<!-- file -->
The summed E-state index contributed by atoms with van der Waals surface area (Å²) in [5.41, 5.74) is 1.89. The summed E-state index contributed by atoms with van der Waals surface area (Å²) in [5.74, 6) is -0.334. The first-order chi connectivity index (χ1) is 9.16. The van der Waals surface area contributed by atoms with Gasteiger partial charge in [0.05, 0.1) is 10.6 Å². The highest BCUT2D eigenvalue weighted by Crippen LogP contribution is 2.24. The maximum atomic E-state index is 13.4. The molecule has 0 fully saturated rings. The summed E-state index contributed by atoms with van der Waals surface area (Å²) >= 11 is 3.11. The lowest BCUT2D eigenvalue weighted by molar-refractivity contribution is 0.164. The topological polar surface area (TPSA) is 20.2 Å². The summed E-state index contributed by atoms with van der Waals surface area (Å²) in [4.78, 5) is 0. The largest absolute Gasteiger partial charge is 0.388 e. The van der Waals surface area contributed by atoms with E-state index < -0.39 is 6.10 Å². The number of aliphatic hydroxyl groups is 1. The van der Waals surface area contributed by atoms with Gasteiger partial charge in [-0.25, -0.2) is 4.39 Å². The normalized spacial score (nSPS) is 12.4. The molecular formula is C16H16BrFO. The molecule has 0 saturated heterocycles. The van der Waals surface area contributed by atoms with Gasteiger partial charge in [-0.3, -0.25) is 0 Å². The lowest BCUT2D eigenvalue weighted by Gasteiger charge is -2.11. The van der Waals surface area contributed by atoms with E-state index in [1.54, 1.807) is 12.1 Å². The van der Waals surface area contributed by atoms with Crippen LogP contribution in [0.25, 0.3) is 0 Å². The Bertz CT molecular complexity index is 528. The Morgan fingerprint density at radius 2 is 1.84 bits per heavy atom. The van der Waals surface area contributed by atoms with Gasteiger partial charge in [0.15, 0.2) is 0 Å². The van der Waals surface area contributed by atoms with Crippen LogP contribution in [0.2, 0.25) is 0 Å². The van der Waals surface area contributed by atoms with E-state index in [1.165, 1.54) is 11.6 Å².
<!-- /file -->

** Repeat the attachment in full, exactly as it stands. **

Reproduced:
The summed E-state index contributed by atoms with van der Waals surface area (Å²) in [5.41, 5.74) is 1.89. The summed E-state index contributed by atoms with van der Waals surface area (Å²) in [5.74, 6) is -0.334. The first-order chi connectivity index (χ1) is 9.16. The van der Waals surface area contributed by atoms with Gasteiger partial charge in [0.05, 0.1) is 10.6 Å². The highest BCUT2D eigenvalue weighted by Crippen LogP contribution is 2.24. The maximum atomic E-state index is 13.4. The molecule has 0 fully saturated rings. The summed E-state index contributed by atoms with van der Waals surface area (Å²) >= 11 is 3.11. The lowest BCUT2D eigenvalue weighted by molar-refractivity contribution is 0.164. The topological polar surface area (TPSA) is 20.2 Å². The summed E-state index contributed by atoms with van der Waals surface area (Å²) in [4.78, 5) is 0. The largest absolute Gasteiger partial charge is 0.388 e. The van der Waals surface area contributed by atoms with E-state index < -0.39 is 6.10 Å². The number of aliphatic hydroxyl groups is 1. The van der Waals surface area contributed by atoms with Gasteiger partial charge in [-0.25, -0.2) is 4.39 Å². The normalized spacial score (nSPS) is 12.4. The molecular formula is C16H16BrFO. The molecule has 0 saturated heterocycles. The van der Waals surface area contributed by atoms with Gasteiger partial charge in [-0.3, -0.25) is 0 Å². The lowest BCUT2D eigenvalue weighted by Gasteiger charge is -2.11. The van der Waals surface area contributed by atoms with E-state index in [1.54, 1.807) is 12.1 Å². The van der Waals surface area contributed by atoms with Crippen LogP contribution in [0.25, 0.3) is 0 Å². The Bertz CT molecular complexity index is 528. The Morgan fingerprint density at radius 2 is 1.84 bits per heavy atom. The van der Waals surface area contributed by atoms with Gasteiger partial charge in [0.15, 0.2) is 0 Å². The van der Waals surface area contributed by atoms with Crippen LogP contribution in [0.2, 0.25) is 0 Å². The van der Waals surface area contributed by atoms with E-state index in [1.165, 1.54) is 11.6 Å².